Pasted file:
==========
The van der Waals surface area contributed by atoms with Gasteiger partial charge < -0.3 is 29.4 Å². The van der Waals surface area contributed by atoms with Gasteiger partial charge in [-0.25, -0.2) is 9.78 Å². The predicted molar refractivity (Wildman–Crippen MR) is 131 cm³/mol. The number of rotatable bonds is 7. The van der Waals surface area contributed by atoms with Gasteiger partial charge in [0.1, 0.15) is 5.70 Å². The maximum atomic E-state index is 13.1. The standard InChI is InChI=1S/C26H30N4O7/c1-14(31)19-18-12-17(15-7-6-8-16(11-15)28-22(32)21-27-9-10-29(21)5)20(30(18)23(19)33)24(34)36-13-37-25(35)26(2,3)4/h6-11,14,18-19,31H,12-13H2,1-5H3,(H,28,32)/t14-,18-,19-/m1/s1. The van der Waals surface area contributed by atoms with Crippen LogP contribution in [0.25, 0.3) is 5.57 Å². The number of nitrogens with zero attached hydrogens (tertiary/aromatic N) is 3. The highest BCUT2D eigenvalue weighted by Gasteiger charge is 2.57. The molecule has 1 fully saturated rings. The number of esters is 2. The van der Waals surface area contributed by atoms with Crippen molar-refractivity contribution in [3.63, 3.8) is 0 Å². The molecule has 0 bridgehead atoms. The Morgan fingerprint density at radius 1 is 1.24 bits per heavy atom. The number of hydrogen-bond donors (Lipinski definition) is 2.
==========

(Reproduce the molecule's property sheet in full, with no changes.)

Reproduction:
The van der Waals surface area contributed by atoms with Gasteiger partial charge < -0.3 is 29.4 Å². The van der Waals surface area contributed by atoms with Gasteiger partial charge in [-0.25, -0.2) is 9.78 Å². The predicted molar refractivity (Wildman–Crippen MR) is 131 cm³/mol. The number of rotatable bonds is 7. The van der Waals surface area contributed by atoms with Gasteiger partial charge in [0.1, 0.15) is 5.70 Å². The maximum atomic E-state index is 13.1. The standard InChI is InChI=1S/C26H30N4O7/c1-14(31)19-18-12-17(15-7-6-8-16(11-15)28-22(32)21-27-9-10-29(21)5)20(30(18)23(19)33)24(34)36-13-37-25(35)26(2,3)4/h6-11,14,18-19,31H,12-13H2,1-5H3,(H,28,32)/t14-,18-,19-/m1/s1. The van der Waals surface area contributed by atoms with Crippen LogP contribution in [0.25, 0.3) is 5.57 Å². The number of nitrogens with zero attached hydrogens (tertiary/aromatic N) is 3. The highest BCUT2D eigenvalue weighted by Gasteiger charge is 2.57. The molecule has 1 fully saturated rings. The number of esters is 2. The van der Waals surface area contributed by atoms with Crippen molar-refractivity contribution in [3.63, 3.8) is 0 Å². The molecule has 0 bridgehead atoms. The Morgan fingerprint density at radius 1 is 1.24 bits per heavy atom. The number of hydrogen-bond donors (Lipinski definition) is 2.